Freitag, 11. Januar 2013

Impressions from the Thai-Cambodian border

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The border crossing between Aranyaprathet (Thailand) and Poi Pet (Cambodia) is the most bustling border trade point of all land routes to Cambodia. This is where the modern trucks from Thailand are meeting with the hand carts coming across the border from Cambodia. Where begging street urchins and mutilated men and women are clashing with backpackers, bored gamblers (wasting up to 1.000.000 Baht a day in one of the casinos, as an old lady told me proudly) and businessmen. Surrounded is all this by luxurious casinos, hotels and a stench, that becomes almost unbearable on hot and humid days. Most of the goods transported to Cambodia are food (fruits, vegetables and animals), construction materials and electronic products. The commodities imported by Thailand are mostly scrap metal, wood, old clothes and human manpower.
Although I am living in Thailand for ten years now and holding an One-Year-Non-Immigrant-Visa, Type O, multiple entry, I still have to do the 90-Day-Visa-Run. This means, every 90 days people like me have to leave Thailand, cross the border to another neighbouring country and then return to Thailand again (immediately if you want), getting another 90 days stamp at the Thai immigration. Why? I don't now! In ten years nobody was able to explain this regulation to me. Therefore every 90 days I get the opportunity to observe the common life and the border trade in the no man's land between Thailand and Cambodia.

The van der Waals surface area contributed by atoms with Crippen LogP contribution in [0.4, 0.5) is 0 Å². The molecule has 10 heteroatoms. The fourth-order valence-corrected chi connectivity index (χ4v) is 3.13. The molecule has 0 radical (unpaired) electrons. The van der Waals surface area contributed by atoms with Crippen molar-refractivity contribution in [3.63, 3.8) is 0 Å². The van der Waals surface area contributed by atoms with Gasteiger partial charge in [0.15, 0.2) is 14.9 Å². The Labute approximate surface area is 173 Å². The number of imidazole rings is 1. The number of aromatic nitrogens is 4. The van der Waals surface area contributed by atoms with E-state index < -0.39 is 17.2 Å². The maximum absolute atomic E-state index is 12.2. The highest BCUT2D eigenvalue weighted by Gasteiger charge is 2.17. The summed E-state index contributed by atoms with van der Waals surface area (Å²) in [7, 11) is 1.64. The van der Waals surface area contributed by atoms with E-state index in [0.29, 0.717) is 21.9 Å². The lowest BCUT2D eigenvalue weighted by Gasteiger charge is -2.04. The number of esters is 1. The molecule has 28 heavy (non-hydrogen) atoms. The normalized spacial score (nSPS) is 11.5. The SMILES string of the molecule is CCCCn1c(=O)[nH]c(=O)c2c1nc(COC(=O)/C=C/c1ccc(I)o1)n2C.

The gate to Cambodia stands in the middle of  the no man's land between Thailand and Cambodia. It's still 400 metres to the Cambodian border checkpoint.

The Cambodian immigration check point (departure).

Mother and her son delivering luggage.

Many of the human carriers have their children with them during transport.

Luxury casinos and hotels with lavish parkways and golf courses bordering the road.

The Tropicana Resort next to the Cambodian border immigration check point.

Every year new casinos and resorts are being build.

...and then there are those who don't have enough money for some roasted clams.

On the Thai-Cambodian Friendship Bridge this blind man and his daughter are begging for some coins from the tourists and gamblers.

Those Cambodians, who can afford it, send their children to a school in Thailand...

...other children are not that lucky.

Waiting for freight.

Waiting for their father who's getting a border pass.

The freight was too heavy,  the axis of the cart broke.

Onions, lots of onions.

Fresh sugar cane lemonade.

This woman tries to sell lucky charms to the people waiting at the Thai - Cambodian migrant office.

Many Cambodians are migrating to Thailand every day, hoping for a better life.

But when you have "problems" with your employer (for example he doesn't want to pay the wages), you may get into trouble with the police (if you can't pay the "fees")  or something is wrong with your papers you get a "free" ride home...

...even the children.


Heavy load!

These hand-operated carts are especially made for people who lost one or even both legs (often injured by landmines)


Thai border immigration check point.

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